After escaping the big city of Chicago, we found ourselves in Baraboo, Wisconsin. There were more people riding with us on the “el” than I think live in Baraboo. Sandy found a little place online not far from Devils Lake State Park, where we planned to spend the next day hiking on the Ice Age Trail. After a quick drive through town, past Victorian storefronts and a beautiful town square, we found ourselves at the Willowood Inn. It was made up of several quaint little buildings in a park-like seting among the willows. With planted flowers and colorful Adirondack chairs to match, it looked like a wonderful place to spend the night.We checked out the rooms before checking in. They happily gave us the keys for two rooms, telling us to pick the one we liked. The rooms we looked at were outdoors-themed, one about fishing and and the other a woodsy cabin. We chose the cabin, dreaming one day to build our own.
When I moved the car to our “cabin” I noticed that the room numbers were on birchbark at each of the parking spaces. The office had a little sitting room and library where you could read about the area. With places like Devils Lake State Park, Circus World, the Mid-Continent Railway Museum, the International Crane Foundation, and the Aldo Leopold Foundation nearby, there’s plenty to keep you busy during your visit.Just down the road we ate dinner in a barn basement. The sign read “The Barn” and it truly was the basement of a old red barn, now housing a tavern and restaurant. The animals never had it so good! We started off with cheese curds so I could try them. Our meals were good and the local waitress was at her first day on the job. Like most of the other Midwesterners we met on this trip, she took care of us just fine.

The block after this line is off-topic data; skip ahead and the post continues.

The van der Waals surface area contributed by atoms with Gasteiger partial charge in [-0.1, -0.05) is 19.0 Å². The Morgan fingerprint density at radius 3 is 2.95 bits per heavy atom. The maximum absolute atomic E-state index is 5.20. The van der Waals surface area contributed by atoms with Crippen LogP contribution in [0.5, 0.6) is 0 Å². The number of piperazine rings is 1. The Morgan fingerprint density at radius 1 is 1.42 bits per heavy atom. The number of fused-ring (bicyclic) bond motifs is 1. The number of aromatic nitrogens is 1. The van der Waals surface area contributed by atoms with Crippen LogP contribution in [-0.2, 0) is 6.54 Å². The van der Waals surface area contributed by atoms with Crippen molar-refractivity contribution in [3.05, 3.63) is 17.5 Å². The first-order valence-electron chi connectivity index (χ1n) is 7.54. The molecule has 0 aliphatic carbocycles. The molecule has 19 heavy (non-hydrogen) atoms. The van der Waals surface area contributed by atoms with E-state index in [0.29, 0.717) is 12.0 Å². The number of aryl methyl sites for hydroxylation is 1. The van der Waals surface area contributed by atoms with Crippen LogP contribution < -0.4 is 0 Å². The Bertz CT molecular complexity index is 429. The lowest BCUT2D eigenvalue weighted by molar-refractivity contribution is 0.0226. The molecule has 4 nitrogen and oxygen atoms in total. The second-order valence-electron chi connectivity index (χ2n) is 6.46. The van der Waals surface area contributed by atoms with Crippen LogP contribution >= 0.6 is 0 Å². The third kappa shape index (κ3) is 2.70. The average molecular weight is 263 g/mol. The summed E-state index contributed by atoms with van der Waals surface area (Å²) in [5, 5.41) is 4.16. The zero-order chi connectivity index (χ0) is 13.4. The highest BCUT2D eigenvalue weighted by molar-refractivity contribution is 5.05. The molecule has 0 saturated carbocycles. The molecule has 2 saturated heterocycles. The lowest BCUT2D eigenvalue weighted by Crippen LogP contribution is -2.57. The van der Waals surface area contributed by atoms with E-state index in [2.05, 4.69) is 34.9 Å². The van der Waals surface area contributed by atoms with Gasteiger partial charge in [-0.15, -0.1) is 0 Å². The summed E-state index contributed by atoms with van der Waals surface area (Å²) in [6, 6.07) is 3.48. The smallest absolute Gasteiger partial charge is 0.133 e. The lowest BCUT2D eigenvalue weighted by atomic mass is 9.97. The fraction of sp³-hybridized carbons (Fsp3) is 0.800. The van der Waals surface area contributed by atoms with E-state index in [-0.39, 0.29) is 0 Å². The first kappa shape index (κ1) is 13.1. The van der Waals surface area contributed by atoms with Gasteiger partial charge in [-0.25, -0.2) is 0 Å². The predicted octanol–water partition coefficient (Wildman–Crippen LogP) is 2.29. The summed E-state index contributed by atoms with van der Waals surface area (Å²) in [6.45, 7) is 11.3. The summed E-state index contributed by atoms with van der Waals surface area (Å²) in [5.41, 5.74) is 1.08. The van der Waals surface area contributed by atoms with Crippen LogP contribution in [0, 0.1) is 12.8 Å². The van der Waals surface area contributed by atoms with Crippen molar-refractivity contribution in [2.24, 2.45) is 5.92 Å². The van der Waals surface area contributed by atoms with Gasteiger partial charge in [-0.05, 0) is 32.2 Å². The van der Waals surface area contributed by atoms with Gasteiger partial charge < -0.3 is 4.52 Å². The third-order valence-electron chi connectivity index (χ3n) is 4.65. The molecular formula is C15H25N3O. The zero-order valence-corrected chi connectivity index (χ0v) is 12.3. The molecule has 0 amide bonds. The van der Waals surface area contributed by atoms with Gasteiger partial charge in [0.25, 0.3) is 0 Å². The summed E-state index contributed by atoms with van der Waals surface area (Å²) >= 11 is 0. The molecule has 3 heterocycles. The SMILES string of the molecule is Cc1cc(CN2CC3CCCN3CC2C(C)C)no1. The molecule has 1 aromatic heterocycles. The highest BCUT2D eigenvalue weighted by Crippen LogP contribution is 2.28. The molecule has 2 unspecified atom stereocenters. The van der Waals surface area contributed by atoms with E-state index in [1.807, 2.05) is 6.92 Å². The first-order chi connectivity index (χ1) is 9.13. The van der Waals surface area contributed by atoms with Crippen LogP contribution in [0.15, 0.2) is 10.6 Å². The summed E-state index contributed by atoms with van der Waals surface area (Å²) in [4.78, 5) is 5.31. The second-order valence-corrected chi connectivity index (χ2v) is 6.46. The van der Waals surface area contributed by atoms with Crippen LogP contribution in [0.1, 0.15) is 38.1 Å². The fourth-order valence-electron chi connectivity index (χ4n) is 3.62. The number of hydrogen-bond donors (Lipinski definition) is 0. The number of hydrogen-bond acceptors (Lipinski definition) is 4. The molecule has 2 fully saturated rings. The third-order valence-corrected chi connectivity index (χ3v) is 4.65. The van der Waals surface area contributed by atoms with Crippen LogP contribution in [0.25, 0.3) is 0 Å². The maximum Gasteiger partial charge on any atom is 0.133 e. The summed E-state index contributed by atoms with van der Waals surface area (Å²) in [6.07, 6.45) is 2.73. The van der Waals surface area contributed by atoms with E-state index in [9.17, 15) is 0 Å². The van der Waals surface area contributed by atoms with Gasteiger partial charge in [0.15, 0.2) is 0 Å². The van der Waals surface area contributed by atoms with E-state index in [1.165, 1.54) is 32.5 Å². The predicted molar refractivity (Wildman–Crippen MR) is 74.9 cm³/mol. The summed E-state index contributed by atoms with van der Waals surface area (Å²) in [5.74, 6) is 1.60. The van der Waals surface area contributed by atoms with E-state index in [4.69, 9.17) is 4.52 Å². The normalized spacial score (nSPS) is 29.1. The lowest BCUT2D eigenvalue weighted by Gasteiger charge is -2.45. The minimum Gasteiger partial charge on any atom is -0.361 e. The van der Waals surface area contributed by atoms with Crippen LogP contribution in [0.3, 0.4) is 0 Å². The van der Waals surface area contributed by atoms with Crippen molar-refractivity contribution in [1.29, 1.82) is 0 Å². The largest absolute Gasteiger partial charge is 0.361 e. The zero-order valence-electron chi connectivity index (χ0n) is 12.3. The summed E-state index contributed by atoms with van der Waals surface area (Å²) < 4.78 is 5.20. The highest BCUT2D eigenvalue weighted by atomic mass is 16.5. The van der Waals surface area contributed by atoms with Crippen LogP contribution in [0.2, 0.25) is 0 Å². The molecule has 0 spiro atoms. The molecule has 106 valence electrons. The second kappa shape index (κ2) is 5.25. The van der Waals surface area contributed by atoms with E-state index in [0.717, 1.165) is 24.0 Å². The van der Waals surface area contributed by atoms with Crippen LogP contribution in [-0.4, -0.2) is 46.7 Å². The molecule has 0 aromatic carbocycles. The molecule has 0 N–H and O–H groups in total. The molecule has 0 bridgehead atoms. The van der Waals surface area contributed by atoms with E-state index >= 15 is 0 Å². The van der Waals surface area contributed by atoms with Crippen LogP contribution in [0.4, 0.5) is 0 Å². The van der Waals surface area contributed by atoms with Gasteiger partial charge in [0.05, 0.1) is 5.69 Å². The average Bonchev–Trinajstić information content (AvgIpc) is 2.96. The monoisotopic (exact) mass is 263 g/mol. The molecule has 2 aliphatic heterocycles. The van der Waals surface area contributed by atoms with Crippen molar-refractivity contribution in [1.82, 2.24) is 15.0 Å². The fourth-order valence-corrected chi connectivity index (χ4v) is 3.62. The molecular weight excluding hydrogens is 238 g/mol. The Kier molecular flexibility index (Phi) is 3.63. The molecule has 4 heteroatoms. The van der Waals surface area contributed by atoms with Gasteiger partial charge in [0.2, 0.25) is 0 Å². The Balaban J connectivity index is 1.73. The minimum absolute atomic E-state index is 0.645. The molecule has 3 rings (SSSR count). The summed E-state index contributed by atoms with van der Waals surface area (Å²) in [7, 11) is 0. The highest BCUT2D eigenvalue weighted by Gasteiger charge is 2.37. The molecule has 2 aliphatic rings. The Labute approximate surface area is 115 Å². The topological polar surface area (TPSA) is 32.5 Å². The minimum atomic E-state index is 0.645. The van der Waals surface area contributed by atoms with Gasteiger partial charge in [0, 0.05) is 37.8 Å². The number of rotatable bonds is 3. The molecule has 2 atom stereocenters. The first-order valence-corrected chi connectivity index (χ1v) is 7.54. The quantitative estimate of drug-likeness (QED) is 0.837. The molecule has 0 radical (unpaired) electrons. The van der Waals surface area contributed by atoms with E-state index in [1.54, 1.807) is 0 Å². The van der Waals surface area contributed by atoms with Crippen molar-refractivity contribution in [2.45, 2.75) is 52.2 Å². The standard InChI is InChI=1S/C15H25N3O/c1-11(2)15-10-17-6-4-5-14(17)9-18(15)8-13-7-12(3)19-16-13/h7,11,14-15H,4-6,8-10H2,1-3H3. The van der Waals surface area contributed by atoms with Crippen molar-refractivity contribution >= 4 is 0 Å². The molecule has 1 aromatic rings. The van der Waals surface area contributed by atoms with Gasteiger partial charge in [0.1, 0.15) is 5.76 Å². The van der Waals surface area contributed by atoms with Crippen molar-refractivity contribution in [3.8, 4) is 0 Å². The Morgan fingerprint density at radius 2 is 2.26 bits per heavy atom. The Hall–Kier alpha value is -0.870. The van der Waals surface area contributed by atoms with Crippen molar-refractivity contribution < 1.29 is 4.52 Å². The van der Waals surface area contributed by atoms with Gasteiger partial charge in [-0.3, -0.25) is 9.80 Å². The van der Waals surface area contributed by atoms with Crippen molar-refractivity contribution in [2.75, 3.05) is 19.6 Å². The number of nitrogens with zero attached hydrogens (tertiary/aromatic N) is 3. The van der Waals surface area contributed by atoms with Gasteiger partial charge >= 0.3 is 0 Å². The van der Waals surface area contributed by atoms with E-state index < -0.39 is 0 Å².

After a comfortable nights sleep, we rolled back into Baraboo. Returning to a restored antique diner, the Broadway Diner, for breakfast, I couldn’t resist the house special of cheddar, sausage, and gravy biscuits. Picture two large biscuits with sausage and a slab of Wisconsin cheddar, all covered with gravy. The dinner was clean and bright. There was even a separate side room for small gatherings, lined with circus photographs from years ago. Listening to employees and customers using each others’ first names, we knew that we were at a place where the locals eat.
We only had time to visit a few places around Baraboo on this trip. Reading up recently, I was sorry we’d missed Circus World. That won’t happen next time! In 1884 five brothers founded the Ringling Bros. Circus in Baraboo. The circus wintered here for 34 years, until the winter of 1918. The area, nicknamed “Ringlingville,” is a National Historic Site and has the largest group of historic circus structures in the United States. Over two-thirds of all known circus wagons are housed here. Between this and several other places we’d still like to see, we know we’ll be back!